Scientists Eat Crow on Geoengineering Test. Me, Too

Harvard’s David Keith calls it the “goofy Goldfinger scenario”  – a rogue nation, or even an individual, would conduct an unsupervised geoengineering experiment — and he confidently predicted in a story I wrote last month that it would never happen.

It took about a month for him to be proven wrong. In mid-October, the Guardian reported that an American named Russ George had dumped 100 metric tons of iron sulfate into the waters off western Canada, triggering a bloom of algae. George claimed he did it with the knowledge of Canadian authorities, using equipment lent to him by NOAA (which said it didn’t know of his plans).

Some species of algae produce dangerous toxins for both sea life as well as humans. The term “red tide” is often associated with these algal blooms.
Credit: NOAA

Scientists (presumably including Keith) were outraged that such a thing could happen. It’s not that they have anything against algae, but rather that the project was a type of geoengineering —  a suite of anti-climate-change strategies that are highly controversial because they have the potential for triggering significant unintended consequences.

But triggering an algae bloom is also a way to suck carbon dioxide out of the atmosphere, and along with spewing particles into the stratosphere to block some of the sun’s heat, it’s one of the main techniques geoengineers talk about using if efforts to limit those emissions ultimately fail.

Before they would be prepared to take such a major step, however, responsible scientists would take baby steps first: they would do small-scale experiments, under controlled conditions, with the supervision of some sort of regulatory or funding body that could take an independent look at the potential risks.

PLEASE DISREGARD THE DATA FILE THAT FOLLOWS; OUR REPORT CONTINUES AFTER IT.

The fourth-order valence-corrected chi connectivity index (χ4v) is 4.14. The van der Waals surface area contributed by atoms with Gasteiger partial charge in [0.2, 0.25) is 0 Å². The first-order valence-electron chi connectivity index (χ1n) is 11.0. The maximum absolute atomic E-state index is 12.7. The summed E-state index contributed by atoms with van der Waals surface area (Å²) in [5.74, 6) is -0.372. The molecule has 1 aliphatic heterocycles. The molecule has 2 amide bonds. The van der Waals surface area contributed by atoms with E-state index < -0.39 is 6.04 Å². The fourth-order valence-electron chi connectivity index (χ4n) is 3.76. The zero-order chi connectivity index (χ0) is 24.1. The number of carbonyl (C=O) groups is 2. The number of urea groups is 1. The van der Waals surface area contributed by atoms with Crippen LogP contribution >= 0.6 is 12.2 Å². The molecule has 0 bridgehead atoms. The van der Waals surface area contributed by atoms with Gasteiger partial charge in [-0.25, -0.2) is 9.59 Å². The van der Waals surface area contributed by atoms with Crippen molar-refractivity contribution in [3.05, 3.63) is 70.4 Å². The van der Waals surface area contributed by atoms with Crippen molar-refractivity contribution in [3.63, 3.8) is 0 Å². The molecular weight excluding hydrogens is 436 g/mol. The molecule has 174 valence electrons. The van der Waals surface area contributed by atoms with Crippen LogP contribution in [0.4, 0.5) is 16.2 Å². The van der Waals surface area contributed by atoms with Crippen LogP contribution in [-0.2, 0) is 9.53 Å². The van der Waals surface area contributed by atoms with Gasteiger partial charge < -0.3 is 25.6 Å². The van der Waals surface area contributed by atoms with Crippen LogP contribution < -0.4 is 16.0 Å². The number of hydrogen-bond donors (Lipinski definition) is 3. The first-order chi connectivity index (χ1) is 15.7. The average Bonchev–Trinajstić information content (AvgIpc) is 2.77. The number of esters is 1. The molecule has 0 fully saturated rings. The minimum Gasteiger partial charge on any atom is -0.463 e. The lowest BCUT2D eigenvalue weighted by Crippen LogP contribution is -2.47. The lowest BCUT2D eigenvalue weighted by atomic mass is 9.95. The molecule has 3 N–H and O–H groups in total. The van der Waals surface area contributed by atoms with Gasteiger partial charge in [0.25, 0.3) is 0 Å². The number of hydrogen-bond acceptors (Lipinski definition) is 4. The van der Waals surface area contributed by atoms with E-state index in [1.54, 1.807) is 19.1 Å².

In 2009, climate scientists met to try and figure out a system of voluntary standards to guide geoengineering research, much as molecular biologists met in 1975 to assess the potential risks of biotechnology.

Nothing much came of the 2009 conference, but at least it raised the consciousness of those who might be interested in going ahead with real-world experiments. The lack of any governing authority for geoengineering is partly why scientists decided to cancel a proposed U.K. test known as the Stratospheric Particle Experiment for Climate Engineering, or SPICE, in the spring of 2012.

Andrew Parker of the Belfer Center at Harvard’s Kennedy School of Government told the New York Times that George’s actions had apparently violated an international convention on ocean dumping and a U.N. convention on ocean fertilization for geoengineering purposes, along with a set of voluntary principles on geoengineering developed at Oxford. (George maintained that he wasn’t geoengineering at all: he was just trying to help the indigenous Haida people who live the region to re-invigorate their salmon fishery by increasing the fishes’ food supply.)

The scientists were outraged, in short, because someone went ahead and did an experiment they were too principled to do. But since there is no enforceable international agreement on geoengineering, outrage is pretty much all they’ve got.

For my part, I was outraged because I’d been so convinced by Keith and others this sort of rogue behavior was nothing to worry about. There’s not much chance of a binding treaty on geoengineering in any case, they said (and on that I agree). But the prospect of widespread finger-wagging by scientists would almost certainly be enough to stop any rogue geoengineer in his or her tracks.

Evidently not.

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